I always thought that the most complex geopolitical issue is the world was either Palestine or Kashmir. That is until I stepped into Hong Kong as a tourist and absorbed the liberal environment of the city-state that functions under the “one country, two systems” norm since 1997. I had never really endeavored to understand the so called ‘umbrella movement’ or the complex system and the agreement under which Hong Kong continues to function after 1997 when it was handed back to China on completion of the lease under which it had earlier remained under the British.
While in Hong Kong, from Ocean Park to Stanley Market and the delightful Kowloon diners, it was wonderful to feel the environment; pubs everywhere, great fine dining, a very efficient transport system and an air of material satisfaction among the people. I enquired from my hosts how liberal practices seemed to be the norm in the city state under China, and was told that till 2047 Hong Kong would remain under an agreement registered with the United Nations, that came into effect when the lease held by Britain for its former colony ended in 1997.
To the credit of the British, negotiations for the ultimate transfer had begun as far back as 1984; that is when China was just beginning to emerge from its dark period and Chairman Deng’s reforms were beginning to take shape. How long would China remain committed to the UN agreement and how would future generations of the Hong Kong people respond to their eventual transfer to the Chinese communist system remain an unanswered question.
Why China agreed to Hong Kong’s ‘one country two systems’ arrangement
Why did China agree to Hong Kong remaining under ‘one country two systems’? Quite obviously it was the commercial status of Hong Kong which dictated the decision. The city-state’s foreign exchange reserves then were approximately US $85 billion and the economic norms and trade systems that existed would only add substantially to China’s economy. Meddling with it and attempting to give it a wholly Chinese colour may have proved economically disastrous for the entire region. As per The Economist, many firms today choose Hong Kong because not only is it well connected with China’s huge market but it also upholds the same transparent rules that govern western economies — a freedom that comes from the 50-year agreement.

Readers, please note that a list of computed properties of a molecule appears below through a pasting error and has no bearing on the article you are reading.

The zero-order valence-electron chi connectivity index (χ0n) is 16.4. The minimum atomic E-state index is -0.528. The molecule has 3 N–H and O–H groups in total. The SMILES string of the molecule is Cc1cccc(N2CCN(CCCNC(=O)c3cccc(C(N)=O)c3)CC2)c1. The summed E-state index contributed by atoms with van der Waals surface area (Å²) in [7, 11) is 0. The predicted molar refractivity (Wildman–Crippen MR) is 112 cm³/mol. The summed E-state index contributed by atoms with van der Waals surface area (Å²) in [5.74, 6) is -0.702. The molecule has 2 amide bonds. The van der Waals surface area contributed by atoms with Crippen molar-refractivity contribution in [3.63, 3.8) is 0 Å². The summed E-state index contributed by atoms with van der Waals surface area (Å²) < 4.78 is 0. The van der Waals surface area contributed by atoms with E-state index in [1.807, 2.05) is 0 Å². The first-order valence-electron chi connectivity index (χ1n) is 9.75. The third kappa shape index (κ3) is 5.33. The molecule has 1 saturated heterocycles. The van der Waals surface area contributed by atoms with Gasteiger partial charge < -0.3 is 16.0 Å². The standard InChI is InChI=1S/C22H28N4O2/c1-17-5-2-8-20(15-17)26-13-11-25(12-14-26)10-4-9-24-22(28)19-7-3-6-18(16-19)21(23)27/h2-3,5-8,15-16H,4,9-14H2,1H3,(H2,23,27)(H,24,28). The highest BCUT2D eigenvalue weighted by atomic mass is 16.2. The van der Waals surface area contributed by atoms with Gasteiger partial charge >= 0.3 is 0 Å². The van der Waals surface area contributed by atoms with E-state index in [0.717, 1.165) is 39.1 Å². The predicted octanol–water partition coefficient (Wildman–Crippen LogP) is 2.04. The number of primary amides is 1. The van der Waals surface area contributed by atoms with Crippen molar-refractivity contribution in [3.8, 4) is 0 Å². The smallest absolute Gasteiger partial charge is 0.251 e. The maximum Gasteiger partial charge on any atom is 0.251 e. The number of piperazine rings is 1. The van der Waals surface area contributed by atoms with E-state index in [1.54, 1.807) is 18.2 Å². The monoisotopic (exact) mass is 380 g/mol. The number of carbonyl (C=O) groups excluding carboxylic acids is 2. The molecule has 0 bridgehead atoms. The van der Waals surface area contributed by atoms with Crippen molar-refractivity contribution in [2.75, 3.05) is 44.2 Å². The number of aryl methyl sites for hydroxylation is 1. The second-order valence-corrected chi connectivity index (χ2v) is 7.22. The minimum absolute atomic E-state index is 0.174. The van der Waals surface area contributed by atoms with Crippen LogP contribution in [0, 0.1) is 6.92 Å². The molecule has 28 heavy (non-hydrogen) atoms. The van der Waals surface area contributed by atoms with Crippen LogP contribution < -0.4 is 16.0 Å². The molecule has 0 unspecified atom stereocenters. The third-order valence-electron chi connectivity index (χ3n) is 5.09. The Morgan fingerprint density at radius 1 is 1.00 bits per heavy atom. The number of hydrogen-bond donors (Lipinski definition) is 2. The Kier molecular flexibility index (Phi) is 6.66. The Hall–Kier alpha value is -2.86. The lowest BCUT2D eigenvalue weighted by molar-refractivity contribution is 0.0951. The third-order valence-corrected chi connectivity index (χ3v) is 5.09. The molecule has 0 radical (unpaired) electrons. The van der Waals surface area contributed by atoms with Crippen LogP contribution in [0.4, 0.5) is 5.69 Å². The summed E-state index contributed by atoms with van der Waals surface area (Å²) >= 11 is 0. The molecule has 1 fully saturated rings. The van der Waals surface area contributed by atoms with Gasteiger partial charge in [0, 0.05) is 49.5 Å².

Hong Kong has got the world’s fourth-largest stock market and it exports manufactured goods from mainland China, making it the world’s eighth-largest exporter. It has its own currency, the Hong Kong Dollar (HK$) that is pegged to the US dollar. There are 1300 big-ticket companies with their regional headquarters in Hong Kong. Rolling back everything and making Hong Kong just another Chinese city without the special dispensation attached to the island as it exists today would have made many suffer, perhaps China the most.
While it is economics that has worked wonders, social dynamics invariably contributes its bit. If freedom is available and relative happiness prevails sans authoritarianism, economics always receives a boost. Even today Hong Kong is not a functioning democracy; its chief executive is appointed by the local Communist party representatives, who answer to the party in Beijing.
However, despite this the system safeguards freedom from prosecution under the Chinese law, which is what has made Hong Kong a haven for fugitives who are the dissenting voices in the Chinese system. The British had negotiated provisions, including the freedom of expression, guarantee of human rights, and rule of law — it was agreed that these would be unchanged for 50 years, until 2047, under the principle of “one country, two systems”.